Leading chatter on the airwaves last night was President Abdel Fattah El Sisi’s announcement that another c. 1 mn families will join the flagship Takaful and Karama welfare program. Coming as it does at a time of surging inflation, the move couldn’t have come at a better time, economist Hany Genena told Kelma Akhira’s Lamees El Hadidi (watch, runtime: 13: 31). Genena noted that folks earning EGP 1-3k a month have been particularly hard hit since the slowdown in economic growth that started with the emergence of covid-19 in the spring of 2020.

Financial support > subsidies. The state has in recent years channeled more and more of its welfare spending into direct cash payments to welfare beneficiaries rather than its old practice of making commodities available at subsidized prices. That helps ensure help goes to those who need it most, Genena said. He expects Egypt will continue to see rising prices through year’s end because it takes a while for global price hikes to be translated into the Egyptian market, he added, forecasting that inflation at its peak will be in the 18-20% range.

More coverage: Masaa DMC (watch, runtime: 4:42) and Al Hayah Al Youm (watch, runtime: 7:50) also had the story. We have the full breakdown of the new package in our Social Security section, above.

Also on the airwaves last night:

  • The IMF’s growth forecast (global and for Egypt) received attention from Al Hayah Al Youm (watch, runtime: 12:26) and Masaa DMC (watch, runtime: 3:13).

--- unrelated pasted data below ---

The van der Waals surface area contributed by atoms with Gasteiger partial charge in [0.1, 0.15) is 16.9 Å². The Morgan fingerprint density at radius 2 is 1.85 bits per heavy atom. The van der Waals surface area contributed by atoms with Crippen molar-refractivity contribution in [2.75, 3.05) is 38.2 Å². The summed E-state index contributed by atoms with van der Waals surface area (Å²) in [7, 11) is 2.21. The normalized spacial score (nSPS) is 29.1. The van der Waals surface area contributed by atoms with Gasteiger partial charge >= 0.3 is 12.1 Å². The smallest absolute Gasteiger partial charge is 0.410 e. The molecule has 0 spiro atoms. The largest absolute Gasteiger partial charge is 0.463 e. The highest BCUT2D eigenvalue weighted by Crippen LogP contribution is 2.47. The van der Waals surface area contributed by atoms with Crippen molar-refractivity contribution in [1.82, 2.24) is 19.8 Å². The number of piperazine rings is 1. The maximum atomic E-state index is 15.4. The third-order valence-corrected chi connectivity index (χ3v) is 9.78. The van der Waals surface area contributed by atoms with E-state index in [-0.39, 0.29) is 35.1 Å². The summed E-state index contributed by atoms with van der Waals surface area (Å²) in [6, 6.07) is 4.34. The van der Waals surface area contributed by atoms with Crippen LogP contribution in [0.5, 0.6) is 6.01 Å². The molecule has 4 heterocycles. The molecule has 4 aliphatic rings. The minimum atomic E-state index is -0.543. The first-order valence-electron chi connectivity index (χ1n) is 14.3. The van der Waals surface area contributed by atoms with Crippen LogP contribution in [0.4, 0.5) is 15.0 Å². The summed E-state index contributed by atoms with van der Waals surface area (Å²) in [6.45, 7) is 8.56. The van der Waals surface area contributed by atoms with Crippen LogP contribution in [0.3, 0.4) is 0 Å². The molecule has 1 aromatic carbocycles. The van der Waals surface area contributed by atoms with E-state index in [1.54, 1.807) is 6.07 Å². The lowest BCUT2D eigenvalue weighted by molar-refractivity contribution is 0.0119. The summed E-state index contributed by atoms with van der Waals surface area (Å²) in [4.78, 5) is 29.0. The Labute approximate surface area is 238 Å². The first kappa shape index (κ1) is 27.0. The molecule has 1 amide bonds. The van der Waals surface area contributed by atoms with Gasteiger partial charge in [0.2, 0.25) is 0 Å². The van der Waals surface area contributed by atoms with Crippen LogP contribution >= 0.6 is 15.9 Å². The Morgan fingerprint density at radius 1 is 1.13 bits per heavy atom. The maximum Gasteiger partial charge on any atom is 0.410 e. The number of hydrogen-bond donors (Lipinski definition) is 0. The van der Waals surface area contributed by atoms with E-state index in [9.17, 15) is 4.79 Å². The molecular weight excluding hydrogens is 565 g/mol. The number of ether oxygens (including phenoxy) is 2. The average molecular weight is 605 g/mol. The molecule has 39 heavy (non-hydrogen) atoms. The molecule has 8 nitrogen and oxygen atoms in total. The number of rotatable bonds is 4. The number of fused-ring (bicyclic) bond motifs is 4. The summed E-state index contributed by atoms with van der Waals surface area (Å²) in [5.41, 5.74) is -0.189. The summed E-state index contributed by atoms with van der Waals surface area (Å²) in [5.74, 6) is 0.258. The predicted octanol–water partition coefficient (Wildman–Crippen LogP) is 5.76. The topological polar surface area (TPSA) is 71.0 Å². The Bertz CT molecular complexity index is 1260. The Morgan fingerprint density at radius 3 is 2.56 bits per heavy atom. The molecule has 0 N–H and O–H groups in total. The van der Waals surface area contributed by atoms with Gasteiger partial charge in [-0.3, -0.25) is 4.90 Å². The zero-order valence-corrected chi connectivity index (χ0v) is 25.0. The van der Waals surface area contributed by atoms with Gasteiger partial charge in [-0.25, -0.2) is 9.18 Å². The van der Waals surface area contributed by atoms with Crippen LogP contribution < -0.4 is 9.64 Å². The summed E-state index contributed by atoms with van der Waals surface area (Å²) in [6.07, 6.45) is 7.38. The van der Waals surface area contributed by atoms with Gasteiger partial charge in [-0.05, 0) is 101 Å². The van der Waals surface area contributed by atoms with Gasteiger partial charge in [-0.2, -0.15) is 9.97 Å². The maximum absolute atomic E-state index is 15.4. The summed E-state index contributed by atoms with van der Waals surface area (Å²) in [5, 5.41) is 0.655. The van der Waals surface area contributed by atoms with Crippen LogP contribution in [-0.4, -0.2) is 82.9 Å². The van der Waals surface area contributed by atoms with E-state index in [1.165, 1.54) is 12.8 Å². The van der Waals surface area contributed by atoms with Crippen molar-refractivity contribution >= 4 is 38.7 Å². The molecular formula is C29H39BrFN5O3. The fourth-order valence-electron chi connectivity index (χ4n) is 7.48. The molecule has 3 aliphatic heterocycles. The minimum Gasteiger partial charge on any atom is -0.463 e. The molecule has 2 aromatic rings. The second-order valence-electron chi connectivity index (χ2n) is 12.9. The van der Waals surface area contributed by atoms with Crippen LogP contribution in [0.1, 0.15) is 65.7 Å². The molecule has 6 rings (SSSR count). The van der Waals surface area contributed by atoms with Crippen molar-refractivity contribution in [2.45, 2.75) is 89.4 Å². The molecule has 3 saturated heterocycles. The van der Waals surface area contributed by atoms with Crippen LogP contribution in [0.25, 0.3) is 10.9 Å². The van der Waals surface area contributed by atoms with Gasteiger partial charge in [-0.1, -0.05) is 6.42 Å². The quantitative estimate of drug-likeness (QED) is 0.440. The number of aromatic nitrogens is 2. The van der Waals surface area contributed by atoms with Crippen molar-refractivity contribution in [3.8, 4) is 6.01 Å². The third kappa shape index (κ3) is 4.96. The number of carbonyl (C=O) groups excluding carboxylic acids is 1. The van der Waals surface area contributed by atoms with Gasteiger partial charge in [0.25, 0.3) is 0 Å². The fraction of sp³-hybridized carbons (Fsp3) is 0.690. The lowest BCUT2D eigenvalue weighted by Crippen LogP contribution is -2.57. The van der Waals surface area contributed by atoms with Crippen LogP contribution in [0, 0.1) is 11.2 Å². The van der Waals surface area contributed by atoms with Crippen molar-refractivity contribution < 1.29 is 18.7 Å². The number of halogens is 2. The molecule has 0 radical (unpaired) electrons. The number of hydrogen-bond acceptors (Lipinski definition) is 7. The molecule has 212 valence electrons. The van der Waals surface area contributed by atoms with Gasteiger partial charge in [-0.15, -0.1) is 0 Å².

• Some 95-96% of folks getting covif in the current wave are experiencing mild cases, presidential health advisor Mohamed Awad Tag Eldin told Ala Mas’ouleety (watch, runtime: 3:08).


Carbon credit trading is back on the menu?

Are carbon credits back on the agenda? The Financial Regulatory Authority (FRA) has received a request from a “local authority” to set up a fund for trading carbon credits to coincide with the COP27 summit in November, Al Mal reports. A proposal has been submitted to the cabinet, urging them to allow carbon credits to be traded in Egypt, Mahmoud Gebril, a senior official at the FRA, said at a roundtable, the newspaper reports.

Talk, but little action: The idea of setting up a local carbon trading scheme has been talked about by government officials since 2018 but little progress has been made over the past four years. The EGX and the Environment Ministry looked to have resuscitated the idea in February this year when Chairman Mohamed Farid said that they would submit a proposal to set up a carbon market to the cabinet, but nothing has been heard since.

Separately: An investor has submitted a proposal to the regulator to set up a EGP 1 bn fund to invest in Egypt’s agriculture sector, Gebril said.

Other things we’re keeping an eye on this morning:

  • EK Holding, listed on the EGX and the Borse Kuwait, will convert 6 mn EGX-listed shares owned by a single shareholder from EGP to USD. Following the transfer, the company will have 700 mn USD-denominated shares and 462.8 mn shares that change hands in EGP. (Al Borsa)